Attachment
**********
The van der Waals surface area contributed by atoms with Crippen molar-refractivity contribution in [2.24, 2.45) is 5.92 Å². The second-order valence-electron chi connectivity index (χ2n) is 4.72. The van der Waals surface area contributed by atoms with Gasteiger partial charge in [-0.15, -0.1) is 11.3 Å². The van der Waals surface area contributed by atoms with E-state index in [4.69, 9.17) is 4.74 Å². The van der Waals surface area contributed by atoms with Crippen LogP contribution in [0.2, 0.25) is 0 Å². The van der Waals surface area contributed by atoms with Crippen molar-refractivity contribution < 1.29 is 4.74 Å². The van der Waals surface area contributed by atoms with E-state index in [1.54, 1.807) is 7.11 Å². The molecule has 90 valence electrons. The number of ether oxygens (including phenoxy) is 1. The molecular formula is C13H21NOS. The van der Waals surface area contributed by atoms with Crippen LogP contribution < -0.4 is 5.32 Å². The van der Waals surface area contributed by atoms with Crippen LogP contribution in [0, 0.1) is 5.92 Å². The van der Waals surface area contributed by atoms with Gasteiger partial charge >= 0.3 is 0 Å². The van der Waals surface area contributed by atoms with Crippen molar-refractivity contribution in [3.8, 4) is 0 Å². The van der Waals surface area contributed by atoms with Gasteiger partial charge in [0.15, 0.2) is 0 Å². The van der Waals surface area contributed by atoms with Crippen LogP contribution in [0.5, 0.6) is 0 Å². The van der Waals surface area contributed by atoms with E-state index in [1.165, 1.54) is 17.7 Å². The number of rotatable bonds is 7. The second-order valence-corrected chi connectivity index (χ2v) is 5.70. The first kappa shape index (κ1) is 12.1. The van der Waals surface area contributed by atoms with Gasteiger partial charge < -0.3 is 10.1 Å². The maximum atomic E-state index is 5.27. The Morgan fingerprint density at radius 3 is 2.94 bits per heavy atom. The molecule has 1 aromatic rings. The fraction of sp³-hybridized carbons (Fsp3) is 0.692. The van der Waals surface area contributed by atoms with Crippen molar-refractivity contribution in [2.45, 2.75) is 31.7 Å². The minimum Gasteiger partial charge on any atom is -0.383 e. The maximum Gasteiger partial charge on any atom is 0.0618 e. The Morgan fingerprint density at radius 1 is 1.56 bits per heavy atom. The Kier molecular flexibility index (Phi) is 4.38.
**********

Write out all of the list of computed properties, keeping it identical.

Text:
The van der Waals surface area contributed by atoms with Crippen molar-refractivity contribution in [2.24, 2.45) is 5.92 Å². The second-order valence-electron chi connectivity index (χ2n) is 4.72. The van der Waals surface area contributed by atoms with Gasteiger partial charge in [-0.15, -0.1) is 11.3 Å². The van der Waals surface area contributed by atoms with E-state index in [4.69, 9.17) is 4.74 Å². The van der Waals surface area contributed by atoms with Crippen LogP contribution in [0.2, 0.25) is 0 Å². The van der Waals surface area contributed by atoms with Crippen molar-refractivity contribution < 1.29 is 4.74 Å². The van der Waals surface area contributed by atoms with E-state index in [1.54, 1.807) is 7.11 Å². The molecule has 90 valence electrons. The number of ether oxygens (including phenoxy) is 1. The molecular formula is C13H21NOS. The van der Waals surface area contributed by atoms with Crippen LogP contribution < -0.4 is 5.32 Å². The van der Waals surface area contributed by atoms with Crippen LogP contribution in [0, 0.1) is 5.92 Å². The van der Waals surface area contributed by atoms with Gasteiger partial charge >= 0.3 is 0 Å². The van der Waals surface area contributed by atoms with Crippen molar-refractivity contribution in [3.8, 4) is 0 Å². The van der Waals surface area contributed by atoms with Gasteiger partial charge in [0.15, 0.2) is 0 Å². The van der Waals surface area contributed by atoms with Crippen LogP contribution in [0.5, 0.6) is 0 Å². The van der Waals surface area contributed by atoms with E-state index in [1.165, 1.54) is 17.7 Å². The number of rotatable bonds is 7. The second-order valence-corrected chi connectivity index (χ2v) is 5.70. The first kappa shape index (κ1) is 12.1. The van der Waals surface area contributed by atoms with Gasteiger partial charge < -0.3 is 10.1 Å². The maximum atomic E-state index is 5.27. The Morgan fingerprint density at radius 3 is 2.94 bits per heavy atom. The molecule has 1 aromatic rings. The fraction of sp³-hybridized carbons (Fsp3) is 0.692. The van der Waals surface area contributed by atoms with Crippen molar-refractivity contribution in [2.45, 2.75) is 31.7 Å². The minimum Gasteiger partial charge on any atom is -0.383 e. The maximum Gasteiger partial charge on any atom is 0.0618 e. The Morgan fingerprint density at radius 1 is 1.56 bits per heavy atom. The Kier molecular flexibility index (Phi) is 4.38.